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  #1  
Old 08-10-2017, 07:20 PM
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tropterrarium tropterrarium is offline
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High quality GH recommendations, US
Default High quality GH recommendations, US

I'm planning for a larger new GH and am looking into options with following parameters:

- 300-500 sqft, freestanding
- Metal, double pane low E glass.
- Options for extractor fans, louvres, swamp coolers etc.
- Location: Santa Barbara, CA.
- Plants: miniature botanicals, mostly mounted.
- temperature intermediate, humidity 70-80%.

I found Florian Geneva series and Gothic Arch Traditional series. Experience with either? Anything else to consider? Happy to pay for good quality.
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Old 08-11-2017, 09:14 AM
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make sure it is wide and tall! it makes all the difference in the world! I like farmtek for incidentals.....fans etc....as you are in cali, cooling is going to be your hardest hurdle to overcome

good luck, and I am sooo jealous!
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Old 08-11-2017, 11:01 AM
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Thanks for the pointer to farmtek. Those other pieces certainly will need serious consideration. I'm about 1 year out from pulling the trigger, so a good amount of time to think it over.

Re cooling, swamp coolers work pretty well for intermediate plants. I have a mini GH (9x4") right now. I won't try Draculas and a few specialty cool plants are in a separate actively cooled terrarium.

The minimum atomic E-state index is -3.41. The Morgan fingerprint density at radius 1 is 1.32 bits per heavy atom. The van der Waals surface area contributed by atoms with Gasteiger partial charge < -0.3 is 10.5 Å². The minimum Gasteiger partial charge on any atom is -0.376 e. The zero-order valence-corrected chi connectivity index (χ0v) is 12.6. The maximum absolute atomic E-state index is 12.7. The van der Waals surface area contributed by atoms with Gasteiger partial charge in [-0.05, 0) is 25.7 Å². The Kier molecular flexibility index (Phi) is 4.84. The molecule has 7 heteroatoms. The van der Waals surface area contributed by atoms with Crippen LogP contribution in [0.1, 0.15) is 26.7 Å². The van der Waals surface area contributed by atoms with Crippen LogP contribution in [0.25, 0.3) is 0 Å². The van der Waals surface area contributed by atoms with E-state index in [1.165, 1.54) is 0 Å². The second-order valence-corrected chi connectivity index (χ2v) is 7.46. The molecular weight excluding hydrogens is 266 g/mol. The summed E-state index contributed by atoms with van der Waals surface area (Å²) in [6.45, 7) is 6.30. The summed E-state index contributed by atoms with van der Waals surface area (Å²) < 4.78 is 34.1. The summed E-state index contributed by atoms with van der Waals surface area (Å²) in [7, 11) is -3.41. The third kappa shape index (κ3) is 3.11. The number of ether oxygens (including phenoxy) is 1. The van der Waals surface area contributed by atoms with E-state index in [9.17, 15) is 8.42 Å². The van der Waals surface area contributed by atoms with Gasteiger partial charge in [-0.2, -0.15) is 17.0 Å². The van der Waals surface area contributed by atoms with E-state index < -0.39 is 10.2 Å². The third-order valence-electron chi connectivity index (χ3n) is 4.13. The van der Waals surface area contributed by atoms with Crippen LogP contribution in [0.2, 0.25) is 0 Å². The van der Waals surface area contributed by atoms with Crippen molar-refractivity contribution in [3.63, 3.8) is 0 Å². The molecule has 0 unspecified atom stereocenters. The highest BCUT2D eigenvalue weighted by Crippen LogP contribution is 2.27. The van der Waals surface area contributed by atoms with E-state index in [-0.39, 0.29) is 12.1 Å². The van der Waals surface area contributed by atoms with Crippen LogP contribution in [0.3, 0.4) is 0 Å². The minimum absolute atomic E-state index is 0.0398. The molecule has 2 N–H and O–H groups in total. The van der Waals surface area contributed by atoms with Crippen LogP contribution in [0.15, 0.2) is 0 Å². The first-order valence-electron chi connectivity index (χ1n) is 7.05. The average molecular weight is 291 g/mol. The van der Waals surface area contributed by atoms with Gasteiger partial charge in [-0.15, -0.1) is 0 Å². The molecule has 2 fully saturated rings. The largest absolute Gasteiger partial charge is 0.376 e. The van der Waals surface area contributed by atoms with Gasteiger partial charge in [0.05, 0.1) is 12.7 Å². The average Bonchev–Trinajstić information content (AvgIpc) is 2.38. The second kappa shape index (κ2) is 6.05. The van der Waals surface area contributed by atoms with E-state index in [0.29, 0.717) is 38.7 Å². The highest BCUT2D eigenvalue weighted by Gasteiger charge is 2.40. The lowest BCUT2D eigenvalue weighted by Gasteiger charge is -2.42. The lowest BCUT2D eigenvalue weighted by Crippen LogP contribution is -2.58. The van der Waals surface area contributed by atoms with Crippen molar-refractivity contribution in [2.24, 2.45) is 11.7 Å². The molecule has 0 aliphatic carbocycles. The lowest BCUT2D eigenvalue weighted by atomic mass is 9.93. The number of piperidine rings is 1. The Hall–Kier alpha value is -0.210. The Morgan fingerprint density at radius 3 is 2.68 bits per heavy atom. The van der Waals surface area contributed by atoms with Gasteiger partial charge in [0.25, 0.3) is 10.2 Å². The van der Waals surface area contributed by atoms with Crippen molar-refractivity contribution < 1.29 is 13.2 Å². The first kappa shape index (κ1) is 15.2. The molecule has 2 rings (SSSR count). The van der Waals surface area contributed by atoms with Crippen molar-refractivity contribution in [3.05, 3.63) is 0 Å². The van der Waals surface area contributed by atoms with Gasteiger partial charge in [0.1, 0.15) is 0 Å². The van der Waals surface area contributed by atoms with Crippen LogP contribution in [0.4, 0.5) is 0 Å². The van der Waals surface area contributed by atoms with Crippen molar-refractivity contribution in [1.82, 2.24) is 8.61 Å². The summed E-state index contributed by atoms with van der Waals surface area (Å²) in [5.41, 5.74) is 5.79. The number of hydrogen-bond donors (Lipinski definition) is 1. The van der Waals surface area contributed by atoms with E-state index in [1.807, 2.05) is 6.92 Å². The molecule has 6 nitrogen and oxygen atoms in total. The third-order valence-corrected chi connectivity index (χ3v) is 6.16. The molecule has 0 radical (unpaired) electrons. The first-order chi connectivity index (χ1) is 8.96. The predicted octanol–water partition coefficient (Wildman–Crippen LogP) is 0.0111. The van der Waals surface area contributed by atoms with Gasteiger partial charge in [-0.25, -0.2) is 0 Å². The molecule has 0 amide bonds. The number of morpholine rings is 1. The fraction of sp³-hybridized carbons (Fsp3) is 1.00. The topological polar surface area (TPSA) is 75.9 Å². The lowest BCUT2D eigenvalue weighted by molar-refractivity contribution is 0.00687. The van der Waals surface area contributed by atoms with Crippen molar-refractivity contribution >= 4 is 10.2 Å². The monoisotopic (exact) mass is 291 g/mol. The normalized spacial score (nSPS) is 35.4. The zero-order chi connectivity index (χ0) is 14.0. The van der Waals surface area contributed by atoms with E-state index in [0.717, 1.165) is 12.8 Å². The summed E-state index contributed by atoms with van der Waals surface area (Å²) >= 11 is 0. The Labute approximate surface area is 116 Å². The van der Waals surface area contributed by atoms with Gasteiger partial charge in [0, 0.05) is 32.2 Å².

Re tall, how tall is tall? I've been thinking 10 feet at eaves. Slope of roof is another variable, and not sure what the pros and cons are of various slope angles.
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Old 08-11-2017, 11:58 AM
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That depends - what is your budget??
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Old 08-11-2017, 01:00 PM
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Quote:
Originally Posted by Whimgrinder View Post
That depends - what is your budget??
I did a quick pricing for a 300 sqft Florian with top end glazing at 28K for the box (without foundation, utilities, gear, racks etc.), and that is perfectly fine. Shipping and installation is another ~20K. I think I want to keep it from bare earth to functional GH <100K.
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Old 08-11-2017, 05:58 PM
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Re tall, how tall is tall? I've been thinking 10 feet at eaves. Slope of roof is another variable, and not sure what the pros and cons are of various slope angles.[/QUOTE]

think of tall as a place for excess heat to go....you will be in an area that is hot...I am in texas, and it is well over 100 degrees all summer....so, I put in an enormous exhaust fan that pulls that heat out....I run the evaporative cooler day and nite....and I also have a jaybird 700 to keep humidity up.....

my gh is dictated by our small lot...no room for a freestanding. I built on to the back of the house, and I have 2 solid walls...not the best scenario, but it works....the eave side on the house is 9 feet. I had to make a good slope because of intense snow at times....you wont have to deal with that!

don't forget the floor! dig down and use a strong weed cloth, then put in gravel! so much humidity in gravels!

if you have room, go for a freestanding one! and, invariably greenhouses are too small after a year....gl!